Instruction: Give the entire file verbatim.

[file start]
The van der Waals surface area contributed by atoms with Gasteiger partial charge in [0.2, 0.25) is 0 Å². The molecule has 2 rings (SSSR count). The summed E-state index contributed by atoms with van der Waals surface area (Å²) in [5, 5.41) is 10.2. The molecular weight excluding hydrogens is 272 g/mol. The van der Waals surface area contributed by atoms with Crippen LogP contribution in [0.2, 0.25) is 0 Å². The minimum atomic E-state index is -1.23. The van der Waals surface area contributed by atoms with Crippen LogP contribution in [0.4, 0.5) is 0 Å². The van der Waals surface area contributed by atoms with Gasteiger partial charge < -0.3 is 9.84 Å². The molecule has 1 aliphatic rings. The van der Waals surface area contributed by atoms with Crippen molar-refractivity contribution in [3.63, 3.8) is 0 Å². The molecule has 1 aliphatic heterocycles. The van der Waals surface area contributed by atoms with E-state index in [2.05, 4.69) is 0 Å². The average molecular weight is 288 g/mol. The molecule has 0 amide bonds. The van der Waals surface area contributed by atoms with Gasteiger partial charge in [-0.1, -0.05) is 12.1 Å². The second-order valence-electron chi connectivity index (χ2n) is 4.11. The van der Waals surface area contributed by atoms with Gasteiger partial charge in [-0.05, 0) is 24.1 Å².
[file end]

The van der Waals surface area contributed by atoms with Gasteiger partial charge in [0.2, 0.25) is 0 Å². The molecule has 2 rings (SSSR count). The summed E-state index contributed by atoms with van der Waals surface area (Å²) in [5, 5.41) is 10.2. The molecular weight excluding hydrogens is 272 g/mol. The van der Waals surface area contributed by atoms with Crippen LogP contribution in [0.2, 0.25) is 0 Å². The minimum atomic E-state index is -1.23. The van der Waals surface area contributed by atoms with Crippen LogP contribution in [0.4, 0.5) is 0 Å². The van der Waals surface area contributed by atoms with Gasteiger partial charge < -0.3 is 9.84 Å². The molecule has 1 aliphatic rings. The van der Waals surface area contributed by atoms with Crippen molar-refractivity contribution in [3.63, 3.8) is 0 Å². The molecule has 1 aliphatic heterocycles. The van der Waals surface area contributed by atoms with E-state index in [2.05, 4.69) is 0 Å². The average molecular weight is 288 g/mol. The molecule has 0 amide bonds. The van der Waals surface area contributed by atoms with Gasteiger partial charge in [-0.1, -0.05) is 12.1 Å². The second-order valence-electron chi connectivity index (χ2n) is 4.11. The van der Waals surface area contributed by atoms with Gasteiger partial charge in [-0.05, 0) is 24.1 Å².